On June 28, 2018, the South Korean Constitutional Court ruled the Military Service Act unconstitutional and ordered the government to accommodate civilian forms of military service for conscientious objectors.[29] Later that year on November 1, 2018, the South Korean Supreme Court legalized conscientious objection as a basis for rejecting compulsory military service.[30]

Compensation

The following data is from 'Regulation on Public Servant Compensation', implemented on 1 January 2017.[31] Exchange rate as of 2 May 2018 (?1077 to $1.00USD)

Private () Private first class () Corporal () Sergeant ()
?306,100
$275.20 (approx) per month
?331,300
$297.85 (approx) per month
?366,200
$329.23 (approx) per month
?405,700
$364.74 (approx) per month

Equipment

The Ministry of National Defense has revealed that it has failed to provide sneakers to 7,411 recruits who joined the military from 22 May to 4 June 2012, after the budget was insufficient for need. The Defense ministry originally projected the cost of each pair of sneakers to be 11,000 KRW. However, the actual cost turned out to be 15,000 KRW.[32]

The office of National Assembly member Kim Kwang-jin of Democratic United Party revealed that cadets in Korea Military Academy were provided with sneakers worth 60,000 KRW and tennis shoes. Cadets in Korea Army Academy at Yeongcheon were provided with sneakers worth 64,250 KRW, in addition to running shoes and soccer shoes.[33]

Dual citizens

For dual citizens, or those with multiple citizenships, male South Koreans must choose their citizenship by the time they turn 18, before March 31 of that year. If these males choose to revoke their South Korean citizenship, they will not be required to complete their mandatory military service. However, if they fail to choose their citizenship by their 18th year, they will be subjected to fulfill their mandatory military service.[34] If males choose to renounce their citizenship by their 18th year, they are ineligible to gain a Korean work visa (F series) until after they turn 40 years of age. It may still be possible to gain an E series visa.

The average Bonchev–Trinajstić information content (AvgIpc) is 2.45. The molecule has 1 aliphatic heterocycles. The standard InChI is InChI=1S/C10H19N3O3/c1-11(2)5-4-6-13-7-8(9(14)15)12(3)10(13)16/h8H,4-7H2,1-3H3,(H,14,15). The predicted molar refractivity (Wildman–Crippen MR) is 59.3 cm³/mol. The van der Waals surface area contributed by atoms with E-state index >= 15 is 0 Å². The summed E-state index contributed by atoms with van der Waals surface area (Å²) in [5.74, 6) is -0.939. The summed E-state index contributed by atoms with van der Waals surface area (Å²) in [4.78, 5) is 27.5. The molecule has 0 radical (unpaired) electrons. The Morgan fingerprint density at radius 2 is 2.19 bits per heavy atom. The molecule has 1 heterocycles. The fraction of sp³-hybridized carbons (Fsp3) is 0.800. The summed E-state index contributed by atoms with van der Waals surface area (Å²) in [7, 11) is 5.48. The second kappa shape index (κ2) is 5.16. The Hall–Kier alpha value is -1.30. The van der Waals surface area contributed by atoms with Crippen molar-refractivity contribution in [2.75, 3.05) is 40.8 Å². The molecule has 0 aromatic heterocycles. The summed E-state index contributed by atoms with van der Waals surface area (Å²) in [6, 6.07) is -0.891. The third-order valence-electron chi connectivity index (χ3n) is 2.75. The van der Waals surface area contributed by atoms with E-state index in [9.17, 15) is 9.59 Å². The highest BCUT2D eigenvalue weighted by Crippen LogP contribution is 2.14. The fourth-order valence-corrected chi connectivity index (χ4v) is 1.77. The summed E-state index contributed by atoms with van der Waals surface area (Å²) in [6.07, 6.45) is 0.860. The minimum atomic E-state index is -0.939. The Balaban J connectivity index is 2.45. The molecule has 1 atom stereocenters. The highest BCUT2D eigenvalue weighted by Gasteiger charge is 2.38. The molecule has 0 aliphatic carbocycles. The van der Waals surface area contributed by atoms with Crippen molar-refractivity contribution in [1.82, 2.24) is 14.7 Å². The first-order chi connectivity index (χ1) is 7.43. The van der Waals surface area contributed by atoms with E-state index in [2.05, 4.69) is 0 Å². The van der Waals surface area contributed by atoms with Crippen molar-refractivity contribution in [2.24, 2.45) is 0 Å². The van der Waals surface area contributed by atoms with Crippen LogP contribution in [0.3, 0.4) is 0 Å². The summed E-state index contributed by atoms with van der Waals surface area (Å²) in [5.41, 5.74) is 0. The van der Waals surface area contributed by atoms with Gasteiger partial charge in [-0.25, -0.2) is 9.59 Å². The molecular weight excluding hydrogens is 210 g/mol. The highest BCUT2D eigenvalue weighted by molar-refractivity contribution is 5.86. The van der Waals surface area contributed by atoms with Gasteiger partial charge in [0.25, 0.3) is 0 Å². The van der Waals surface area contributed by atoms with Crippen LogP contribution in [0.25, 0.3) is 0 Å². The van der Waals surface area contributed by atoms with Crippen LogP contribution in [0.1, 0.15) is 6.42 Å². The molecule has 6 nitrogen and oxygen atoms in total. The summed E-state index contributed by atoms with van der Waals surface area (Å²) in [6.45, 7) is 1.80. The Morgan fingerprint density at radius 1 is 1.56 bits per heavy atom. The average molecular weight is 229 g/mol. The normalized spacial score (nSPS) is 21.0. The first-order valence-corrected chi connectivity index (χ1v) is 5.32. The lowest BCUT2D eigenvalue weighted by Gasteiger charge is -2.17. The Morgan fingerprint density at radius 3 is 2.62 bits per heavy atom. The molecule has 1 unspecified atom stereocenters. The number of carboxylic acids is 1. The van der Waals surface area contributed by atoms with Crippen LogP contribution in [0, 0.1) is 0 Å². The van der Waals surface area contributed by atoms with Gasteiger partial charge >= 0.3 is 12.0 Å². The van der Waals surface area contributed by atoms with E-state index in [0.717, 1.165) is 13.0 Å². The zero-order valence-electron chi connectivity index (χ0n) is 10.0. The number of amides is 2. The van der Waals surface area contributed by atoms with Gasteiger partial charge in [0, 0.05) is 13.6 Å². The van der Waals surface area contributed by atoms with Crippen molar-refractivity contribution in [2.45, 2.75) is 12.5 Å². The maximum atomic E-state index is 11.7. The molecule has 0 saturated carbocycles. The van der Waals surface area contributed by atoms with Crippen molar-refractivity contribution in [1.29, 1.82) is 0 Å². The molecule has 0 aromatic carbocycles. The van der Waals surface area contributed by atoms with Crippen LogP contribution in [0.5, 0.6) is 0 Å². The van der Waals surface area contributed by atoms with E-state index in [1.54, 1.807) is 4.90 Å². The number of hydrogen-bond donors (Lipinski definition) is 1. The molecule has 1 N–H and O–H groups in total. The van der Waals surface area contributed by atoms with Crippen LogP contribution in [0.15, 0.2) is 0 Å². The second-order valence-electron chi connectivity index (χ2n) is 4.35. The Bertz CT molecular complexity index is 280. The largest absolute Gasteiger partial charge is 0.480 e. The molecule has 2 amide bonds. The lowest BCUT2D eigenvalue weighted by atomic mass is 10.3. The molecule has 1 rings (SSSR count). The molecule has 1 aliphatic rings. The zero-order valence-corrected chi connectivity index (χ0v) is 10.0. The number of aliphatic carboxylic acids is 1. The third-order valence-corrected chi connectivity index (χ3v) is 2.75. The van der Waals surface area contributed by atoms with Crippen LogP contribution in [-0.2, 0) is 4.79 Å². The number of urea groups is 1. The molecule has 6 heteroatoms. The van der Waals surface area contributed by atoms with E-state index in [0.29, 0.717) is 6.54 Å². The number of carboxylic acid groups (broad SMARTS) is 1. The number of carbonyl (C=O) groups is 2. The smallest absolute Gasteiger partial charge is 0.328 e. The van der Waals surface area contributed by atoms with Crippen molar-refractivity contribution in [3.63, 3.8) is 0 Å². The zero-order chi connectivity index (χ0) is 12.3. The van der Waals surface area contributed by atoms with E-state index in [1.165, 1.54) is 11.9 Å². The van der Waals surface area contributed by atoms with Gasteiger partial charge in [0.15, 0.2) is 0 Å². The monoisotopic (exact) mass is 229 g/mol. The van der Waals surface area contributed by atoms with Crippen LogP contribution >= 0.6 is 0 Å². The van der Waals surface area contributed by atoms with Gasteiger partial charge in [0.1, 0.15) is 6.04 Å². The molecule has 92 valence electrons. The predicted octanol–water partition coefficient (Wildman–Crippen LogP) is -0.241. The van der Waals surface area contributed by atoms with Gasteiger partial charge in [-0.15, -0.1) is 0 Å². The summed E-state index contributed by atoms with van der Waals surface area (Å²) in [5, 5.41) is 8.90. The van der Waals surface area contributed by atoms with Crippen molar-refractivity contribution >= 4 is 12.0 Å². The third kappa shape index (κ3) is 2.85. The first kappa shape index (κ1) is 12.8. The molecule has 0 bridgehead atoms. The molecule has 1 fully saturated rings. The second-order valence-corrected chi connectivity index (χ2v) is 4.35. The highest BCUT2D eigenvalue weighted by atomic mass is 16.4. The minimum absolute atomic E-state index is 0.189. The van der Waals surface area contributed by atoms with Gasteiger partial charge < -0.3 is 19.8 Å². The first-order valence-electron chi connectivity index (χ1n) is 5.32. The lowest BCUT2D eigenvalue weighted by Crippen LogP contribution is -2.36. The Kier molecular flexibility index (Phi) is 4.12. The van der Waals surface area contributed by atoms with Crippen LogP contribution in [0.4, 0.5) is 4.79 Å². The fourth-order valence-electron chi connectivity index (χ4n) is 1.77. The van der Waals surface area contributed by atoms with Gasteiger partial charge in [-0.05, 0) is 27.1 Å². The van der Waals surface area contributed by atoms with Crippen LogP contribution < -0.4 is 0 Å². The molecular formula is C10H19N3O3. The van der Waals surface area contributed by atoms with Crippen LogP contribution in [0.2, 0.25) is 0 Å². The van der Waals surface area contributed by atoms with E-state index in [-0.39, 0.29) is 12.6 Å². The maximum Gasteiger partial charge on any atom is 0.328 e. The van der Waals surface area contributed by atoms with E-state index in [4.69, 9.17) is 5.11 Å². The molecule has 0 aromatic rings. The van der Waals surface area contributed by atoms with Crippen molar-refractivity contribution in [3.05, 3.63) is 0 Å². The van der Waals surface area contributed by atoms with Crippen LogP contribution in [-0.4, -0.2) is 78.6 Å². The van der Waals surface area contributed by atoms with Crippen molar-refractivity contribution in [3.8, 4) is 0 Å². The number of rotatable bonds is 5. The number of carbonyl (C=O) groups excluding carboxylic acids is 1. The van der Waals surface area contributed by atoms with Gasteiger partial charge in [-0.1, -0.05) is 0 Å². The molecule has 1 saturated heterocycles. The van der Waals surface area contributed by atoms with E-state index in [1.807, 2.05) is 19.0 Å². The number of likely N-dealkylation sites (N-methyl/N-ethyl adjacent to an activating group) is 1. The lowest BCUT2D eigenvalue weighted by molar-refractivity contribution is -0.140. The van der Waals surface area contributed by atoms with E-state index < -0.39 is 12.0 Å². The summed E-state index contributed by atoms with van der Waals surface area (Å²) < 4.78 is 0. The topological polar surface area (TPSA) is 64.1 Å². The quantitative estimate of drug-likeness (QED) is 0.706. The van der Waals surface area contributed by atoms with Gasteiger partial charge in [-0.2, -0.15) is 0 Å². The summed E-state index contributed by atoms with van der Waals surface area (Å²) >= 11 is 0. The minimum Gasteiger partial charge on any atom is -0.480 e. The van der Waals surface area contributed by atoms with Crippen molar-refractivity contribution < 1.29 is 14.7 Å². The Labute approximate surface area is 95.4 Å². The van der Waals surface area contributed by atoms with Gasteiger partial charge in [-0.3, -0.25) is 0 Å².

Draft evasion

In general, the South Korean public tends to be intolerant towards men who attempt to evade mandatory military service or receive special treatment, especially if they are exploiting family wealth or political connections. Draft evasion is a punishable crime, but many entertainers, athletes, politicians and their children are known to have fabricated medical or other reasons to seek exemption from military service.[35][36] According to a 2017 report by the Military Manpower Administration, the most common evasion tactic was extreme weight loss or gain (37%), followed by fabrication of mental illness (23.7%), and deliberate full-body tattoos (20.3%).[37] Studying abroad or migrating overseas to obtain foreign citizenship are considered the preferred option for sons in wealthy families, while nearly a hundred high-ranking politicians including sitting members of the National Assembly have managed to arrange unexplained exemptions for their sons.[38] These cases of draft evasion are to be distinguished from conscientious objection on political or religious grounds.

Steve Yoo

In 2002, right before South Korean pop singer Steve Yoo was due to be drafted for his military service, he became a naturalized U.S. citizen. He was born in Seoul and migrated to the United States at the age of 13. The South Korean government considered it an act of desertion and deported him, banning him from entering the country permanently.[39]